What is the place of toys in the classroom? A recent article detailing Germany’s toy-free kindergarten programs has sparked debate on the subject among parents and educators across the world.
According to an article in The Atlantic, the initiative was inspired by a study revealing that many habit-forming behaviors develop during childhood. Researchers decided to teach young German children how to deal with negative emotions — like boredom and frustration — early on with a program that required educators to remove all distracting objects, such as toys, from preschools and kindergartens for three months out of the year. During that time, teachers are asked to observe rather than direct the children’s play so that the kids may have the opportunity to develop fundamental skills.
While I believe that scientific research can teach all of us something valuable, that knowledge must be applied appropriately. In this case, I feel that the outright removal of all toys in early childhood classrooms is both extreme and counterproductive.
Rather than compelling children to learn through elimination, I firmly believe we must support their development and growth by offering them a range of opportunities to learn from the world around them.
The Ideal Environment for Early Education
Children have a wide variety of methods for learning; what works for one child may not work for another. However, nearly every child between ages three and six learns through play, and toys are often a pivotal part of that learning.
Toys give way to imagination, creativity, and — when used in conjunction with educational curricula — the development of countless skills that will be used throughout a child’s life. There is no doubt that in my practice, therapeutic play through toys, games and activities is paramount to skill acquisition. Children are frequently so wrapped up in their play that they do not even realize they're working at the same time.
Sure, not every toy is the epitome of educational advancement. However, eliminating toys and reducing the variety of children's experiences is simply not the answer. Instead, parents and educators must focus on creating early education environments that aid in the development of integral social, cognitive and motor skills. Following are some ways we can achieve that.
Be Mindful of the Transition Period
Many children enter preschool or kindergarten straight out of a full-time home or daycare environment. They have never been in a school setting before and are unfamiliar with the rules, expectations and routines that come with the territory. They also enter at varying levels of preparedness: Some have been exposed to reading and writing while others won’t even know how to hold a crayon.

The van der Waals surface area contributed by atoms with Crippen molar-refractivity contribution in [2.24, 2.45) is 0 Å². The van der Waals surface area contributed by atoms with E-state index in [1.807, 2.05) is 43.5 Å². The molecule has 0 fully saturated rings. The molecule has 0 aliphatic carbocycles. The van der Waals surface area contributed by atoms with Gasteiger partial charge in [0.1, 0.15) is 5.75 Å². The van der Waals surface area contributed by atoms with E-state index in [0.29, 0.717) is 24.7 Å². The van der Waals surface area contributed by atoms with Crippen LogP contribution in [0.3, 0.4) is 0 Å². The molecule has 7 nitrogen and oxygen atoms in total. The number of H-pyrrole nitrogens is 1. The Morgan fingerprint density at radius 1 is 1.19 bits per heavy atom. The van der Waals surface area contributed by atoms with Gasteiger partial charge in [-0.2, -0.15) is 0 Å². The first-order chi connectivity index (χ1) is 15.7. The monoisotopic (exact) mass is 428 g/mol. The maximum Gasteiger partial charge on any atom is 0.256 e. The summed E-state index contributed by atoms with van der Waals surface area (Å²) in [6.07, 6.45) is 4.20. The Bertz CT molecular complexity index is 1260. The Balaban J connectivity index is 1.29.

It is critical to ease young children into the classroom so that their first exposure to school is as positive as can be. Start out by assessing everyone’s strengths and weaknesses and adjusting your teaching style accordingly. Introduce new rules, lessons and skills a little at a time. As the year progresses, they will grow more accustomed to their new environment and be ready to take on bigger challenges.
Explore Active Learning
For the majority of kids at this age, life revolves around play. It is, after all, how they have learned about the world since birth. When they are suddenly expected to conform to a new routine and limit their free play at school, many children struggle to adjust. Sitting still, staying on task and finding enjoyment in educational lessons are common challenges young kids face.
To combat antsy pants and schoolroom blues, build play into as many lessons as possible. For example, plan an exploratory trip outside to investigate leaves when you’re doing a unit about fall, or transform a lesson on body parts into a dance to "The Hokey Pokey."
Give Kids a Break
Most pre-K and kindergarten-aged kids are right on the cusp of outgrowing naps. That doesn’t mean they have the stamina to make it through an entire school day. With so many different activities to engage in and so much new information to process, kids often become cranky and unfocused as the day goes on.
Be mindful of young learners’ limitations, and give them regular breaks. Researchers have found that kids this age learn better and experience stronger social and emotional development when they’re given plenty of exposure to physical activity and unstructured play. So build plenty of opportunities to move and unwind into their daily routines.
Be Open to Opportunities
The last advice is simple: Never limit your kids’ opportunities to learn. Be open to using anything and everything that will make your children excited about learning — from toys and electronic devices to books and art supplies or even objects from home. You never know what is going to make an impact on each kid.
The German toy-free education trend is definitely getting more attention these days. I firmly believe that the best way to support the development of all young children’s cognitive, motor and social skills is by establishing educational environments that never limit opportunities to learn.
Marwa Abdelbary is a physical therapist and co-founder of Tiny Tots Therapy, LLC. Tiny Tots Therapy’s multidisciplinary and multilingual team consists of dedicated and talented occupational, physical, and speech therapists; with the collaboration of various pediatricians, counselors and psychologists, they meet the growing needs for individualized quality therapeutic services for your child. Connect with Tiny Tots Therapy on Twitter.